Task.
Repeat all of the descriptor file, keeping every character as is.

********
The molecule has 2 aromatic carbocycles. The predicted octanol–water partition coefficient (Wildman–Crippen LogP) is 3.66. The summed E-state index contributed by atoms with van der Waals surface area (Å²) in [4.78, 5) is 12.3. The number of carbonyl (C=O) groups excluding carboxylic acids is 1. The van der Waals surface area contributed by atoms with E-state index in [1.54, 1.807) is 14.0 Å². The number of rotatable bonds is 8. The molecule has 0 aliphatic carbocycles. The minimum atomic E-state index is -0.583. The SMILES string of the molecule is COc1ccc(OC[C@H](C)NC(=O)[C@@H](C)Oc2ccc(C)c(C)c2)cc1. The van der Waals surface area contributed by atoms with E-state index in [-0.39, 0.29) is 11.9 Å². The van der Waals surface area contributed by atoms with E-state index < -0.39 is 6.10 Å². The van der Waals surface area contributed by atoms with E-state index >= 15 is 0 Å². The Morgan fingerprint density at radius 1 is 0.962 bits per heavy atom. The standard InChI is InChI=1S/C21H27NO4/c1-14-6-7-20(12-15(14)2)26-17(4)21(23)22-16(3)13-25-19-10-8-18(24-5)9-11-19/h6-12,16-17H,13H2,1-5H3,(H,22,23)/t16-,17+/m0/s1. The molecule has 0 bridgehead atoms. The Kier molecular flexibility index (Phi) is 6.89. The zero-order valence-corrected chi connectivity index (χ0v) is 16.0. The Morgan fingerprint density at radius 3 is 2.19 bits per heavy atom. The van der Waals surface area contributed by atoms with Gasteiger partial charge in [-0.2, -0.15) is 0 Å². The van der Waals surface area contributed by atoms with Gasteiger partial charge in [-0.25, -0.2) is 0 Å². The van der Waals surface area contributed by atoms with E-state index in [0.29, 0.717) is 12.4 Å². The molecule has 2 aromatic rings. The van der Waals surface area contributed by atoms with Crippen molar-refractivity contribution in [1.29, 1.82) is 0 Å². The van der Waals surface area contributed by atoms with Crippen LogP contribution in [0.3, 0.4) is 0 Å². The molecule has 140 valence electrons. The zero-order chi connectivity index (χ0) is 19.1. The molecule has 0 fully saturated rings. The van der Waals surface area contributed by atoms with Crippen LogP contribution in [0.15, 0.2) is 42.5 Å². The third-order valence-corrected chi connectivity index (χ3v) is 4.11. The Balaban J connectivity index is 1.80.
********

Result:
The molecule has 2 aromatic carbocycles. The predicted octanol–water partition coefficient (Wildman–Crippen LogP) is 3.66. The summed E-state index contributed by atoms with van der Waals surface area (Å²) in [4.78, 5) is 12.3. The number of carbonyl (C=O) groups excluding carboxylic acids is 1. The van der Waals surface area contributed by atoms with E-state index in [1.54, 1.807) is 14.0 Å². The number of rotatable bonds is 8. The molecule has 0 aliphatic carbocycles. The minimum atomic E-state index is -0.583. The SMILES string of the molecule is COc1ccc(OC[C@H](C)NC(=O)[C@@H](C)Oc2ccc(C)c(C)c2)cc1. The van der Waals surface area contributed by atoms with E-state index in [-0.39, 0.29) is 11.9 Å². The van der Waals surface area contributed by atoms with E-state index < -0.39 is 6.10 Å². The van der Waals surface area contributed by atoms with E-state index >= 15 is 0 Å². The Morgan fingerprint density at radius 1 is 0.962 bits per heavy atom. The standard InChI is InChI=1S/C21H27NO4/c1-14-6-7-20(12-15(14)2)26-17(4)21(23)22-16(3)13-25-19-10-8-18(24-5)9-11-19/h6-12,16-17H,13H2,1-5H3,(H,22,23)/t16-,17+/m0/s1. The molecule has 0 bridgehead atoms. The Kier molecular flexibility index (Phi) is 6.89. The zero-order valence-corrected chi connectivity index (χ0v) is 16.0. The Morgan fingerprint density at radius 3 is 2.19 bits per heavy atom. The van der Waals surface area contributed by atoms with Gasteiger partial charge in [-0.2, -0.15) is 0 Å². The van der Waals surface area contributed by atoms with Gasteiger partial charge in [-0.25, -0.2) is 0 Å². The van der Waals surface area contributed by atoms with E-state index in [0.29, 0.717) is 12.4 Å². The molecule has 2 aromatic rings. The van der Waals surface area contributed by atoms with Crippen molar-refractivity contribution in [1.29, 1.82) is 0 Å². The van der Waals surface area contributed by atoms with Crippen LogP contribution in [0.3, 0.4) is 0 Å². The molecule has 140 valence electrons. The zero-order chi connectivity index (χ0) is 19.1. The molecule has 0 fully saturated rings. The van der Waals surface area contributed by atoms with Crippen LogP contribution in [0.15, 0.2) is 42.5 Å². The third-order valence-corrected chi connectivity index (χ3v) is 4.11. The Balaban J connectivity index is 1.80.